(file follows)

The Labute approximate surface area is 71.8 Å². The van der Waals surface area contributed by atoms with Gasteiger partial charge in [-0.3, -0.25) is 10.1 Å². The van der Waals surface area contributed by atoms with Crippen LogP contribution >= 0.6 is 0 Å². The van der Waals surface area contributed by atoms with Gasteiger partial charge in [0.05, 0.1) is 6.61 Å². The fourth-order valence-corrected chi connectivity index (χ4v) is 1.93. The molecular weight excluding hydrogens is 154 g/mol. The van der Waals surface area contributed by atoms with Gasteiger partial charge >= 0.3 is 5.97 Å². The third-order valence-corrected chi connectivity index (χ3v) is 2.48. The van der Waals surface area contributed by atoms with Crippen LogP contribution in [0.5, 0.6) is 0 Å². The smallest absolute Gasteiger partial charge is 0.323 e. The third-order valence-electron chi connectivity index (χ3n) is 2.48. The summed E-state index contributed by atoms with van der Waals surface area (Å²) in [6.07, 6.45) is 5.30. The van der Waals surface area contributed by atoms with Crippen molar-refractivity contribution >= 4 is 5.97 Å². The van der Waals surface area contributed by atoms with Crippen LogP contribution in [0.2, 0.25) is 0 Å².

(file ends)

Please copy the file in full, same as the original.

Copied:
The Labute approximate surface area is 71.8 Å². The van der Waals surface area contributed by atoms with Gasteiger partial charge in [-0.3, -0.25) is 10.1 Å². The van der Waals surface area contributed by atoms with Crippen LogP contribution >= 0.6 is 0 Å². The van der Waals surface area contributed by atoms with Gasteiger partial charge in [0.05, 0.1) is 6.61 Å². The fourth-order valence-corrected chi connectivity index (χ4v) is 1.93. The molecular weight excluding hydrogens is 154 g/mol. The van der Waals surface area contributed by atoms with Gasteiger partial charge >= 0.3 is 5.97 Å². The third-order valence-corrected chi connectivity index (χ3v) is 2.48. The van der Waals surface area contributed by atoms with Crippen LogP contribution in [0.5, 0.6) is 0 Å². The smallest absolute Gasteiger partial charge is 0.323 e. The third-order valence-electron chi connectivity index (χ3n) is 2.48. The summed E-state index contributed by atoms with van der Waals surface area (Å²) in [6.07, 6.45) is 5.30. The van der Waals surface area contributed by atoms with Crippen molar-refractivity contribution >= 4 is 5.97 Å². The van der Waals surface area contributed by atoms with Crippen LogP contribution in [0.2, 0.25) is 0 Å².